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  • Carbon Rail Surfboard 2008

    Maker: Anderson Surfboards
    Materials: styrene foam, epoxy, PVC, carbon fibre
    Courtesy of Anderson Surfboards
  • Yacht Componentry

    Maker: Southern Spars
    Materials: carbon fibre
    Courtesy of Southern Spars
  • Kiwi Tiller 1998

    Maker: Milton Bloomfield
    Materials: carbon fibre
    Courtesy of Zen Sport, Dynamic Composites and Milton Bloomfield
  • Cycling Legs 2000

    Maker: Wayne Alexander
    Materials: carbon fibre, mixed media
    Courtesy of Wayne Alexander and Mark Inglis
  • Carbon Fibre P-Class Spar

    Maker: Southern Spars
    Materials: carbon fibre, mixed media
    Courtesy of Souther Spars
  • Prototype Objects (bicycle seat stay; kayak helmet; bicycle chainring; ice axe)

    Maker: Milton Bloomfield
    Materials: carbon fibre
    Courtesy of Zen Sport, Dynamic Composites and Milton Bloomfield
  • C-Tech Carbon Sail Batten 2007

    Maker: C-Tech
    Materials: carbon fibre. Developed for the Oracle syndicate for the 2007 Americas Cup Challenge.
    Courtesy of C-Tech

Redefining Agility: craft/science/sport

01 March 2008 - 05 April 2008

Wayne Alexander, Pete Anderson, Anderson Surfboards, Milton Bloomfield, Murray Broom, C-Tech, Dynamic Composites, Firstlight Kayaks, Mark Hildesley, Materials Optimisation, Southern Spars, Alex Vallings

Matt Blomeley

The designers and engineers featured in Redefining Agility apply contemporary manufacturing processes and materials to the production of specialist sporting equipment. Their objects expand the notion that craftsmanship and new technologies may go hand-in-hand and, like many designers and engineers, those featured in Redefining Agility are fusing new scientific and material developments to limit compromises whilst enhancing safety and performance capabilities.
The last four decades have seen major advances in the development of polymers and manufactured fibres. A 1950s invention originally estimated as potentially costing millions of dollars per pound to manufacture, carbon fibre matting (carbon composites) soon found its way into the aerospace industry and was quickly applied to sporting equipment design, an ideal testing ground for carbon composites.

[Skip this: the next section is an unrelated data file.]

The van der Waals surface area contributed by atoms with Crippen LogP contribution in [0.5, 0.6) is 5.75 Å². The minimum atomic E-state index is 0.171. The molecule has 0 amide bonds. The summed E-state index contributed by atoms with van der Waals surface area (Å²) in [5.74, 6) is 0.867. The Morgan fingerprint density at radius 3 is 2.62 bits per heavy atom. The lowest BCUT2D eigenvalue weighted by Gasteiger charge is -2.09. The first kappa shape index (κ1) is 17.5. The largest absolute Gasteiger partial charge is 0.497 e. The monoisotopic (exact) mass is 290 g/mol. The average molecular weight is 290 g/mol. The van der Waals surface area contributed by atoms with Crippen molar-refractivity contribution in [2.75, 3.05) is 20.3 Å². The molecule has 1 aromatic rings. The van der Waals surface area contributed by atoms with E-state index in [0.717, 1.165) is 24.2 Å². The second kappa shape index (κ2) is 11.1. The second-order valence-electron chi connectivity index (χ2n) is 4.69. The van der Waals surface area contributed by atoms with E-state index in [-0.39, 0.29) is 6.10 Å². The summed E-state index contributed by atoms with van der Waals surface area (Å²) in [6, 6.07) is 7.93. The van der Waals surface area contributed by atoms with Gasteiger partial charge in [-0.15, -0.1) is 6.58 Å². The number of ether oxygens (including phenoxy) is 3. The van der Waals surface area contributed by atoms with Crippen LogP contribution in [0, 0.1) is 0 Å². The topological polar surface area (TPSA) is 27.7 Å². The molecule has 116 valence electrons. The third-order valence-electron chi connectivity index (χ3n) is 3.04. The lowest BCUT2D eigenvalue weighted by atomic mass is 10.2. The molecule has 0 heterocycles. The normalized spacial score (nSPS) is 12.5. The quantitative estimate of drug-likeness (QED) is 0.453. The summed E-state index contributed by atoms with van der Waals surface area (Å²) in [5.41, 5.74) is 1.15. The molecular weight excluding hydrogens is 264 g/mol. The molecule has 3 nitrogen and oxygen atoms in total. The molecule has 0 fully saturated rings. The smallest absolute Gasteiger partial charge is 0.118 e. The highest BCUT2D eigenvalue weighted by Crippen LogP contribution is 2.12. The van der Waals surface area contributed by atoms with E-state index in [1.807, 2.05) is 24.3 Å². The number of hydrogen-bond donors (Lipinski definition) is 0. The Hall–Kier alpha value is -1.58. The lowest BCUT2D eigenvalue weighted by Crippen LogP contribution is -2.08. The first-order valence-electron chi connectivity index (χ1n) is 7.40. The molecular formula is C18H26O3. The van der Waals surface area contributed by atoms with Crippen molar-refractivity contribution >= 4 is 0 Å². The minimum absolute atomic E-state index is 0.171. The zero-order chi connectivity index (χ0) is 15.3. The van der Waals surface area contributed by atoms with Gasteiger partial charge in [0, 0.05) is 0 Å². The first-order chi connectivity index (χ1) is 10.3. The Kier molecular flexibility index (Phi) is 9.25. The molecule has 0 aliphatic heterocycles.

Sport is a global spectacle and equipment is responsible for around 15% of the sporting industry's international revenue. In a market with total annual sales figures in the hundreds of billions, the trickle down to the mass market of new technology from elite athletes is inevitable. Carbon composites are no longer exclusive to large budget high performance objects, however. Product and furniture designers have taken advantage of the many unique characteristics of this material just as aerospace, sport and medicine were able to draw upon and inadvertently share the original discovery.

Akiko Busch writes, "Objects, like people, can live double lives. And contemporary sports equipment thrives - with subtlety, wit, and pure exuberance - on its rich double life. The new materials and technology of such equipment have redefined the way sports are played, enhancing speed, force, distance, height. At the same time, however, their forms spell out clearly and consistently our cultural profile. For all the energy and vitality this equipment represents, what it may do with the greatest agility and grace is serve these two functions at once." (Design For Sport, 1998)

The designers and engineers featured in Redefining Agility are part of a new generation of ‘craftspeople', actively utilizing the characteristics of fibres and polymers to create highly specialized bespoke objects. Prototyping new equipment for unforgiving scenarios, they are applying their skills wherever boundaries of agility need to be redefined.

A print publication is for this exhibition is available for sale at Objectspace and as a free download.